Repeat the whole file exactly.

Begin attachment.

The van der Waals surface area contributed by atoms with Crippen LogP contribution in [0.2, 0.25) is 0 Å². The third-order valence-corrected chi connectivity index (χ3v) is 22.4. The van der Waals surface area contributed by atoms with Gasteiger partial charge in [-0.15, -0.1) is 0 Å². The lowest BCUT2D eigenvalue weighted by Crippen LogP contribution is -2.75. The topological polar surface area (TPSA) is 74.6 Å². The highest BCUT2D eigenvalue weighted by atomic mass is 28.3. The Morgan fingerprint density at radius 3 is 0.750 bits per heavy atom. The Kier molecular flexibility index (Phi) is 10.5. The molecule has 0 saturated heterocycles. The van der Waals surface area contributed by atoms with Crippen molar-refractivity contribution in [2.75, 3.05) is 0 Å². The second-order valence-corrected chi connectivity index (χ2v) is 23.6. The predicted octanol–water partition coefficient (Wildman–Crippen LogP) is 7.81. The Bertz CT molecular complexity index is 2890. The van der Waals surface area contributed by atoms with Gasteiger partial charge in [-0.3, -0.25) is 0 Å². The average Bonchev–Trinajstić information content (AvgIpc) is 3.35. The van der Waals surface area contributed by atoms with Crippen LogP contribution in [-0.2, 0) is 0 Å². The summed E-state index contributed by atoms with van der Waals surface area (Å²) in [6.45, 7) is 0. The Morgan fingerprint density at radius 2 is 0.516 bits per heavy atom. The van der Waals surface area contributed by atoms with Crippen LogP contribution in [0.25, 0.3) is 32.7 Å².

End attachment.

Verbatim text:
The van der Waals surface area contributed by atoms with Crippen LogP contribution in [0.2, 0.25) is 0 Å². The third-order valence-corrected chi connectivity index (χ3v) is 22.4. The van der Waals surface area contributed by atoms with Gasteiger partial charge in [-0.15, -0.1) is 0 Å². The lowest BCUT2D eigenvalue weighted by Crippen LogP contribution is -2.75. The topological polar surface area (TPSA) is 74.6 Å². The highest BCUT2D eigenvalue weighted by atomic mass is 28.3. The Morgan fingerprint density at radius 3 is 0.750 bits per heavy atom. The Kier molecular flexibility index (Phi) is 10.5. The molecule has 0 saturated heterocycles. The van der Waals surface area contributed by atoms with Crippen molar-refractivity contribution in [2.75, 3.05) is 0 Å². The second-order valence-corrected chi connectivity index (χ2v) is 23.6. The predicted octanol–water partition coefficient (Wildman–Crippen LogP) is 7.81. The Bertz CT molecular complexity index is 2890. The van der Waals surface area contributed by atoms with Gasteiger partial charge in [-0.3, -0.25) is 0 Å². The average Bonchev–Trinajstić information content (AvgIpc) is 3.35. The van der Waals surface area contributed by atoms with Crippen LogP contribution in [-0.2, 0) is 0 Å². The summed E-state index contributed by atoms with van der Waals surface area (Å²) in [6.45, 7) is 0. The Morgan fingerprint density at radius 2 is 0.516 bits per heavy atom. The van der Waals surface area contributed by atoms with Crippen LogP contribution in [0.25, 0.3) is 32.7 Å².